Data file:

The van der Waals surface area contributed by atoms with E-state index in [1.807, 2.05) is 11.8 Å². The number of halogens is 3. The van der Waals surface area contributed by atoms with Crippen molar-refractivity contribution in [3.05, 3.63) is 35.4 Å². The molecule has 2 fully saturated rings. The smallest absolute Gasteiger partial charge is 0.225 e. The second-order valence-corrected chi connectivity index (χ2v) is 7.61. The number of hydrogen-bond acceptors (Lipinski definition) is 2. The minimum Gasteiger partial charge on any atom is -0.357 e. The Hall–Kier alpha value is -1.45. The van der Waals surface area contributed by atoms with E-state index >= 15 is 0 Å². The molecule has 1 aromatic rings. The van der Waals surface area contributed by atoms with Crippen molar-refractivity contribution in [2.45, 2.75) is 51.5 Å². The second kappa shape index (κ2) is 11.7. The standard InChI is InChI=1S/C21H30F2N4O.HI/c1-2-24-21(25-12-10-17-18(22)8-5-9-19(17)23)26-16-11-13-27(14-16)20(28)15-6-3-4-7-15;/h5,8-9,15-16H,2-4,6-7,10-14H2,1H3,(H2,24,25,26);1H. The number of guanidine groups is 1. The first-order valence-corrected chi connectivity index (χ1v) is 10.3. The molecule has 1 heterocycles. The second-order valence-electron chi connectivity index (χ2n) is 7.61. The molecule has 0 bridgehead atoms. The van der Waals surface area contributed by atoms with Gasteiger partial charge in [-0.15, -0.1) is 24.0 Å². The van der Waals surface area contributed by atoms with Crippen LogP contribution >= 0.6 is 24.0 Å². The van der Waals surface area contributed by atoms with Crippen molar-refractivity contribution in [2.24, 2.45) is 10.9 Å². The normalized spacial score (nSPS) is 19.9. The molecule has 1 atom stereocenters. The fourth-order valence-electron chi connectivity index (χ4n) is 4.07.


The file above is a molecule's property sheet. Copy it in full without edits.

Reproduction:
The van der Waals surface area contributed by atoms with E-state index in [1.807, 2.05) is 11.8 Å². The number of halogens is 3. The van der Waals surface area contributed by atoms with Crippen molar-refractivity contribution in [3.05, 3.63) is 35.4 Å². The molecule has 2 fully saturated rings. The smallest absolute Gasteiger partial charge is 0.225 e. The second-order valence-corrected chi connectivity index (χ2v) is 7.61. The number of hydrogen-bond acceptors (Lipinski definition) is 2. The minimum Gasteiger partial charge on any atom is -0.357 e. The Hall–Kier alpha value is -1.45. The van der Waals surface area contributed by atoms with E-state index >= 15 is 0 Å². The molecule has 1 aromatic rings. The van der Waals surface area contributed by atoms with Crippen molar-refractivity contribution in [2.45, 2.75) is 51.5 Å². The second kappa shape index (κ2) is 11.7. The standard InChI is InChI=1S/C21H30F2N4O.HI/c1-2-24-21(25-12-10-17-18(22)8-5-9-19(17)23)26-16-11-13-27(14-16)20(28)15-6-3-4-7-15;/h5,8-9,15-16H,2-4,6-7,10-14H2,1H3,(H2,24,25,26);1H. The number of guanidine groups is 1. The first-order valence-corrected chi connectivity index (χ1v) is 10.3. The molecule has 1 heterocycles. The second-order valence-electron chi connectivity index (χ2n) is 7.61. The molecule has 0 bridgehead atoms. The van der Waals surface area contributed by atoms with Gasteiger partial charge in [-0.15, -0.1) is 24.0 Å². The van der Waals surface area contributed by atoms with Crippen LogP contribution >= 0.6 is 24.0 Å². The van der Waals surface area contributed by atoms with Crippen molar-refractivity contribution in [2.24, 2.45) is 10.9 Å². The normalized spacial score (nSPS) is 19.9. The molecule has 1 atom stereocenters. The fourth-order valence-electron chi connectivity index (χ4n) is 4.07.